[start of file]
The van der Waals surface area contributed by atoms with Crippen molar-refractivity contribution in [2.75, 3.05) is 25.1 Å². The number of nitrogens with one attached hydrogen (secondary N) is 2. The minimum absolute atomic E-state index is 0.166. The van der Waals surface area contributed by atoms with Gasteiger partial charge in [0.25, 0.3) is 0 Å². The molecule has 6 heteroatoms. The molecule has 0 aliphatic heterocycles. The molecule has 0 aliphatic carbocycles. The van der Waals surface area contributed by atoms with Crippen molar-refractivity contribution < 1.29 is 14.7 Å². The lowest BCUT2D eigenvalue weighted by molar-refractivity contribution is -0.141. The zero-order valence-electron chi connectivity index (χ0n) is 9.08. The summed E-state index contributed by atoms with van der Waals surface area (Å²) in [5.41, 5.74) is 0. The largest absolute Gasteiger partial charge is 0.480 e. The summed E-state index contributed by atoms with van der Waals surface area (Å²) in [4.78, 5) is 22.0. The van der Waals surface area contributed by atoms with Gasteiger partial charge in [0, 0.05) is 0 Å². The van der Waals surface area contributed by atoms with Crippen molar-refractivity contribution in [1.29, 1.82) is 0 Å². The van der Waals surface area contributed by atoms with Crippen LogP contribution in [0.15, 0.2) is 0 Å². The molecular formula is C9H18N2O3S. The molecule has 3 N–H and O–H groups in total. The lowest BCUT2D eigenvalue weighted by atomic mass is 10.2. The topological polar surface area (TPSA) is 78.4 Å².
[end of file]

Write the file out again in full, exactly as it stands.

The van der Waals surface area contributed by atoms with Crippen molar-refractivity contribution in [2.75, 3.05) is 25.1 Å². The number of nitrogens with one attached hydrogen (secondary N) is 2. The minimum absolute atomic E-state index is 0.166. The van der Waals surface area contributed by atoms with Gasteiger partial charge in [0.25, 0.3) is 0 Å². The molecule has 6 heteroatoms. The molecule has 0 aliphatic heterocycles. The molecule has 0 aliphatic carbocycles. The van der Waals surface area contributed by atoms with Crippen molar-refractivity contribution < 1.29 is 14.7 Å². The lowest BCUT2D eigenvalue weighted by molar-refractivity contribution is -0.141. The zero-order valence-electron chi connectivity index (χ0n) is 9.08. The summed E-state index contributed by atoms with van der Waals surface area (Å²) in [5.41, 5.74) is 0. The largest absolute Gasteiger partial charge is 0.480 e. The summed E-state index contributed by atoms with van der Waals surface area (Å²) in [4.78, 5) is 22.0. The van der Waals surface area contributed by atoms with Gasteiger partial charge in [0, 0.05) is 0 Å². The van der Waals surface area contributed by atoms with Crippen molar-refractivity contribution in [1.29, 1.82) is 0 Å². The van der Waals surface area contributed by atoms with Crippen LogP contribution in [0.15, 0.2) is 0 Å². The molecular formula is C9H18N2O3S. The molecule has 3 N–H and O–H groups in total. The lowest BCUT2D eigenvalue weighted by atomic mass is 10.2. The topological polar surface area (TPSA) is 78.4 Å².